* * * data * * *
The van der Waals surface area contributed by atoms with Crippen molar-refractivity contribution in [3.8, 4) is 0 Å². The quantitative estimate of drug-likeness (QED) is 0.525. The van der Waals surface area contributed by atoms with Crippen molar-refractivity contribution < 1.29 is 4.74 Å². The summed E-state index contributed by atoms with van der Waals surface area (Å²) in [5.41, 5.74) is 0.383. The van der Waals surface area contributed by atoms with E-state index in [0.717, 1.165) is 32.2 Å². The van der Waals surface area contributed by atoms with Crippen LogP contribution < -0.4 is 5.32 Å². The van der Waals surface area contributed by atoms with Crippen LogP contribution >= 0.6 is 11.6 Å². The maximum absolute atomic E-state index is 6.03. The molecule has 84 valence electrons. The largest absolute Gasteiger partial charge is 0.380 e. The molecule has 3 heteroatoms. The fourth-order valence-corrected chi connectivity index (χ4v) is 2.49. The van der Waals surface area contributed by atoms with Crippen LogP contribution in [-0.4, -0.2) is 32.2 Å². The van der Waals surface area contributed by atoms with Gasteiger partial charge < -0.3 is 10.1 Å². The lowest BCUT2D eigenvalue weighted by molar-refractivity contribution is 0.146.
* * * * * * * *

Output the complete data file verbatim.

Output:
The van der Waals surface area contributed by atoms with Crippen molar-refractivity contribution in [3.8, 4) is 0 Å². The quantitative estimate of drug-likeness (QED) is 0.525. The van der Waals surface area contributed by atoms with Crippen molar-refractivity contribution < 1.29 is 4.74 Å². The summed E-state index contributed by atoms with van der Waals surface area (Å²) in [5.41, 5.74) is 0.383. The van der Waals surface area contributed by atoms with E-state index in [0.717, 1.165) is 32.2 Å². The van der Waals surface area contributed by atoms with Crippen LogP contribution < -0.4 is 5.32 Å². The van der Waals surface area contributed by atoms with Crippen LogP contribution >= 0.6 is 11.6 Å². The maximum absolute atomic E-state index is 6.03. The molecule has 84 valence electrons. The largest absolute Gasteiger partial charge is 0.380 e. The molecule has 3 heteroatoms. The fourth-order valence-corrected chi connectivity index (χ4v) is 2.49. The van der Waals surface area contributed by atoms with Crippen LogP contribution in [-0.4, -0.2) is 32.2 Å². The van der Waals surface area contributed by atoms with Gasteiger partial charge < -0.3 is 10.1 Å². The lowest BCUT2D eigenvalue weighted by molar-refractivity contribution is 0.146.